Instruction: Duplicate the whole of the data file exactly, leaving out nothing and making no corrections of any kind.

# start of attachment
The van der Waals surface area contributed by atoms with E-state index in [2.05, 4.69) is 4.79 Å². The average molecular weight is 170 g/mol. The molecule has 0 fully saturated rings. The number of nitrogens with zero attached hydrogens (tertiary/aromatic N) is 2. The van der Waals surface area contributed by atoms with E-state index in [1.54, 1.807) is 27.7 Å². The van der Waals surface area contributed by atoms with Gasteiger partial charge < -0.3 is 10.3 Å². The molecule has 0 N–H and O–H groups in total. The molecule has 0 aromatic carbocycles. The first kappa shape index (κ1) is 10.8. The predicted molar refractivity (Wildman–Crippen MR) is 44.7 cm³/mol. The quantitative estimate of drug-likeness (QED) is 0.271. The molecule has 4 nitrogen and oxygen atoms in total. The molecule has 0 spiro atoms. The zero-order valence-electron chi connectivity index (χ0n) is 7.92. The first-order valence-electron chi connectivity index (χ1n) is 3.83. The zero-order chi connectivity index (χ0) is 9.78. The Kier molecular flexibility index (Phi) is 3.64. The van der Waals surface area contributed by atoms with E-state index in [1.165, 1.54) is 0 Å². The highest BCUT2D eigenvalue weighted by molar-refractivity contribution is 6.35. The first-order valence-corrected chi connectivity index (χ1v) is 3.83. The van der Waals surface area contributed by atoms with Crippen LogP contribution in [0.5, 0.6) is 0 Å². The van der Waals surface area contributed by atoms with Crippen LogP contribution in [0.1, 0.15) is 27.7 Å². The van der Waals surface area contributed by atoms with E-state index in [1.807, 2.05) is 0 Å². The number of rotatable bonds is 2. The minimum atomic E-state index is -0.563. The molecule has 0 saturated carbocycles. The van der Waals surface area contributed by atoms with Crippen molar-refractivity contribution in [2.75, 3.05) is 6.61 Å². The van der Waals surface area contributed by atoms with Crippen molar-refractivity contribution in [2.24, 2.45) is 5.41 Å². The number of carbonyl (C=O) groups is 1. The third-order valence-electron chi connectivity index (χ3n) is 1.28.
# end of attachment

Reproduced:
The van der Waals surface area contributed by atoms with E-state index in [2.05, 4.69) is 4.79 Å². The average molecular weight is 170 g/mol. The molecule has 0 fully saturated rings. The number of nitrogens with zero attached hydrogens (tertiary/aromatic N) is 2. The van der Waals surface area contributed by atoms with E-state index in [1.54, 1.807) is 27.7 Å². The van der Waals surface area contributed by atoms with Gasteiger partial charge < -0.3 is 10.3 Å². The molecule has 0 N–H and O–H groups in total. The molecule has 0 aromatic carbocycles. The first kappa shape index (κ1) is 10.8. The predicted molar refractivity (Wildman–Crippen MR) is 44.7 cm³/mol. The quantitative estimate of drug-likeness (QED) is 0.271. The molecule has 4 nitrogen and oxygen atoms in total. The molecule has 0 spiro atoms. The zero-order valence-electron chi connectivity index (χ0n) is 7.92. The first-order valence-electron chi connectivity index (χ1n) is 3.83. The zero-order chi connectivity index (χ0) is 9.78. The Kier molecular flexibility index (Phi) is 3.64. The van der Waals surface area contributed by atoms with E-state index in [1.165, 1.54) is 0 Å². The highest BCUT2D eigenvalue weighted by molar-refractivity contribution is 6.35. The first-order valence-corrected chi connectivity index (χ1v) is 3.83. The van der Waals surface area contributed by atoms with Crippen LogP contribution in [0.5, 0.6) is 0 Å². The van der Waals surface area contributed by atoms with Crippen LogP contribution in [0.1, 0.15) is 27.7 Å². The van der Waals surface area contributed by atoms with E-state index in [1.807, 2.05) is 0 Å². The number of rotatable bonds is 2. The minimum atomic E-state index is -0.563. The molecule has 0 saturated carbocycles. The van der Waals surface area contributed by atoms with Crippen molar-refractivity contribution in [2.75, 3.05) is 6.61 Å². The van der Waals surface area contributed by atoms with Crippen molar-refractivity contribution in [2.24, 2.45) is 5.41 Å². The number of carbonyl (C=O) groups is 1. The third-order valence-electron chi connectivity index (χ3n) is 1.28.